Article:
Nyutexaminerade sjuksköterskor yrkessocialisation - Erfarenheter av ett introduktionsprogram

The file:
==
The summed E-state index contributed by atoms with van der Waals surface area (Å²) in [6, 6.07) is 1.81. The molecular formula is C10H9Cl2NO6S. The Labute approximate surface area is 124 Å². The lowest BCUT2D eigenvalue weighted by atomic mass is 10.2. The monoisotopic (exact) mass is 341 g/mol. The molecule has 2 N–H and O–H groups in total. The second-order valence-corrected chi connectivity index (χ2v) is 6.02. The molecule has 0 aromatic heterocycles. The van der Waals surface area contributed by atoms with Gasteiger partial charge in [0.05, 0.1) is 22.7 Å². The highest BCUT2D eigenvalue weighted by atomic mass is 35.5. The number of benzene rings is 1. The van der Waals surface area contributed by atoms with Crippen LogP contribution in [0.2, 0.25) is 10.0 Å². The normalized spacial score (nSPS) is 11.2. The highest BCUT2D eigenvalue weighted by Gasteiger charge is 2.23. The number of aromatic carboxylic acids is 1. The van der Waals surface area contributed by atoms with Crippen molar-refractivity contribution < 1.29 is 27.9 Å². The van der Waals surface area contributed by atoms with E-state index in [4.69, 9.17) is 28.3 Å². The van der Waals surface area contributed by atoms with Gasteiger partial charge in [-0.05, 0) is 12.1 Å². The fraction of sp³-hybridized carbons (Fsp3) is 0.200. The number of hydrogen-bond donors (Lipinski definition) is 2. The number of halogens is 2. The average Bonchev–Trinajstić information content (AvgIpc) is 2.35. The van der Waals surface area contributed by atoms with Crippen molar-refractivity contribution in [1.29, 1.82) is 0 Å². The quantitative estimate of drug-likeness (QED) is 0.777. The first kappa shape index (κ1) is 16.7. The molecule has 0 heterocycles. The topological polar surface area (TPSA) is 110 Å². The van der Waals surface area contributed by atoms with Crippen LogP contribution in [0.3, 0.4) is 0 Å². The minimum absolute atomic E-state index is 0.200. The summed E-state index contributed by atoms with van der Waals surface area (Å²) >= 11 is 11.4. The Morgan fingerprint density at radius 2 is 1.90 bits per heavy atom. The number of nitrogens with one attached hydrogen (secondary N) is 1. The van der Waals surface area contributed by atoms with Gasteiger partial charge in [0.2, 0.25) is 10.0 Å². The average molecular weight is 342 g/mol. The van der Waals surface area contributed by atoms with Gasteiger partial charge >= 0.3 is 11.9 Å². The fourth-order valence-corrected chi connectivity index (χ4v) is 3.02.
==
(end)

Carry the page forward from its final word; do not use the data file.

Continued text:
Sammanfattning: ABSTRACT Through the ”VÅRD 77” amendment and the higher education reform from 1993, nursing education has been changed from vocational to academic. Theoretical aspects of nursing have been emphasised above clinical ones, and since 1993 clinical training has been reduced in such a way that the traditional professional and clinical skills of newly graduated nurses have changed. An increased theoretical focus and decreased clinical training have resulted in sharp criticism from health care institutions against the content of the nursing education programme, specifically regarding the fact that newly graduated nurses fail to meet demands and expectations on the professional skills and competence of a nurse. As a consequence of this criticism, employers offer newly graduated nurses introduction programmes after they have completed their nursing education. This study focuses on the newly graduated nurses´ experience of an introduction programme as they are about to enter the labour market. The aim is to analyse and describe the learning process of newly graduated nurses in professional situations and how they are socialised into the profession and seek meaning in their encounter with that environment. The theoretical framework is symbolic interactionism, used to understand how the newly graduated nurse interacts with other members of the staff as well as the environment in which interaction takes place. The research method is ethnographic, and the empirical material is based upon data from participant observations, interviews and field notes. The result shows that all eight workplaces use the master-apprentice system as a model for supervising newly graduated nurses during the introduction programme. In this model, the novices learn how to imitate and seek knowledge through the experienced nurses. The fact that workplaces are free to choose among supervision models may explain why the traditional model is used in the introduction programme. This model primarily offers the novices an opportunity to practice practical and technical tasks and learn how to act like the master. The result also shows that the novices have theoretical knowledge and know what action to take, but that they may have trouble assessing which part of their knowledge to use, which shows that they do not have the readiness to act or the competence required in the profession. The introduction programme must therefore give newly graduated nurses the opportunity to practice professional skills in different patient situations and allow them to perform tasks independently to a higher degree. Results also show that the staff questions and strongly doubts the professional skills of the novices, which means that they must constantly prove their professional ability in order to attain member status. Through various sanctions and master suppression techniques employed by the staff, the novice is formed into a nurse oriented towards medicine/science. The novices end up as outsiders if they deviate from the norms and expectations associated with the professional role. This explains why several of the novices in this study become outsiders. Novices must therefore adapt in order to avoid becoming outsiders. The result further shows that there is tension between the academic environment of the nursing college and the professional environment. Within nurse education the ideology of nursing and the development of critical thinking have been prominent, but within the profession the emphasis is on good vocational skills. This means that novices end up posited between two cultures, something which can be described as being in a marginal situation. One conclusion that can be drawn from the result of this study is that the introduction programme, as it is structured today, posits an obstacle in the professional development of the novices.

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